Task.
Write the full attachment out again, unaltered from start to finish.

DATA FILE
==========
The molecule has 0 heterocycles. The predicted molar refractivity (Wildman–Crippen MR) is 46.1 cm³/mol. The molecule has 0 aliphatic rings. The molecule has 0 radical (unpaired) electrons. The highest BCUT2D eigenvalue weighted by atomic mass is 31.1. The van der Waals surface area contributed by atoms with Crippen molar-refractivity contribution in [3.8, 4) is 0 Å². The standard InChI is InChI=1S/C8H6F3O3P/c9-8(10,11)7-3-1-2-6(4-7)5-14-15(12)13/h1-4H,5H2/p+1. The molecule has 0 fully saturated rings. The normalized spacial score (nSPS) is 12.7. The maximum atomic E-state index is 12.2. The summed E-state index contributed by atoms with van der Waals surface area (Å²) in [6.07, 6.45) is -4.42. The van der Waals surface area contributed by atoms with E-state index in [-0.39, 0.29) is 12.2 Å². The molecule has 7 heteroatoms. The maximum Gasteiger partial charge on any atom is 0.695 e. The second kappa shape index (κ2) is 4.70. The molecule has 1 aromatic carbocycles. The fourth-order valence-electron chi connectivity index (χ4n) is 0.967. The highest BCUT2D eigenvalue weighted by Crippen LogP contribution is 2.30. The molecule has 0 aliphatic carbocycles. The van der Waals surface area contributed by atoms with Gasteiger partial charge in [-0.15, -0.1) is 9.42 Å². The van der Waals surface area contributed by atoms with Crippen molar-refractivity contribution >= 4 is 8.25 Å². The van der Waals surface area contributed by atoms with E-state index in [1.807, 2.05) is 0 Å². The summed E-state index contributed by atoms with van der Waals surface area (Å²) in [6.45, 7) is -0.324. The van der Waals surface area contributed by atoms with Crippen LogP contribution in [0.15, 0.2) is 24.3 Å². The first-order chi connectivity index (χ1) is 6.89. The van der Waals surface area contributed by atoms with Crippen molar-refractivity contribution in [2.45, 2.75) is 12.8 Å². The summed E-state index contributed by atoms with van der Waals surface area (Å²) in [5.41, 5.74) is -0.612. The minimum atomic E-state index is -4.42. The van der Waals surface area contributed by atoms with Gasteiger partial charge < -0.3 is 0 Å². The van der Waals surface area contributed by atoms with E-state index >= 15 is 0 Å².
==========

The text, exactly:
The molecule has 0 heterocycles. The predicted molar refractivity (Wildman–Crippen MR) is 46.1 cm³/mol. The molecule has 0 aliphatic rings. The molecule has 0 radical (unpaired) electrons. The highest BCUT2D eigenvalue weighted by atomic mass is 31.1. The van der Waals surface area contributed by atoms with Crippen molar-refractivity contribution in [3.8, 4) is 0 Å². The standard InChI is InChI=1S/C8H6F3O3P/c9-8(10,11)7-3-1-2-6(4-7)5-14-15(12)13/h1-4H,5H2/p+1. The molecule has 0 fully saturated rings. The normalized spacial score (nSPS) is 12.7. The maximum atomic E-state index is 12.2. The summed E-state index contributed by atoms with van der Waals surface area (Å²) in [6.07, 6.45) is -4.42. The van der Waals surface area contributed by atoms with E-state index in [-0.39, 0.29) is 12.2 Å². The molecule has 7 heteroatoms. The maximum Gasteiger partial charge on any atom is 0.695 e. The second kappa shape index (κ2) is 4.70. The molecule has 1 aromatic carbocycles. The fourth-order valence-electron chi connectivity index (χ4n) is 0.967. The highest BCUT2D eigenvalue weighted by Crippen LogP contribution is 2.30. The molecule has 0 aliphatic carbocycles. The van der Waals surface area contributed by atoms with Gasteiger partial charge in [-0.15, -0.1) is 9.42 Å². The van der Waals surface area contributed by atoms with Crippen molar-refractivity contribution >= 4 is 8.25 Å². The van der Waals surface area contributed by atoms with E-state index in [1.807, 2.05) is 0 Å². The summed E-state index contributed by atoms with van der Waals surface area (Å²) in [6.45, 7) is -0.324. The van der Waals surface area contributed by atoms with Crippen LogP contribution in [0.15, 0.2) is 24.3 Å². The first-order chi connectivity index (χ1) is 6.89. The van der Waals surface area contributed by atoms with Crippen molar-refractivity contribution in [2.45, 2.75) is 12.8 Å². The summed E-state index contributed by atoms with van der Waals surface area (Å²) in [5.41, 5.74) is -0.612. The minimum atomic E-state index is -4.42. The van der Waals surface area contributed by atoms with Gasteiger partial charge < -0.3 is 0 Å². The van der Waals surface area contributed by atoms with E-state index >= 15 is 0 Å².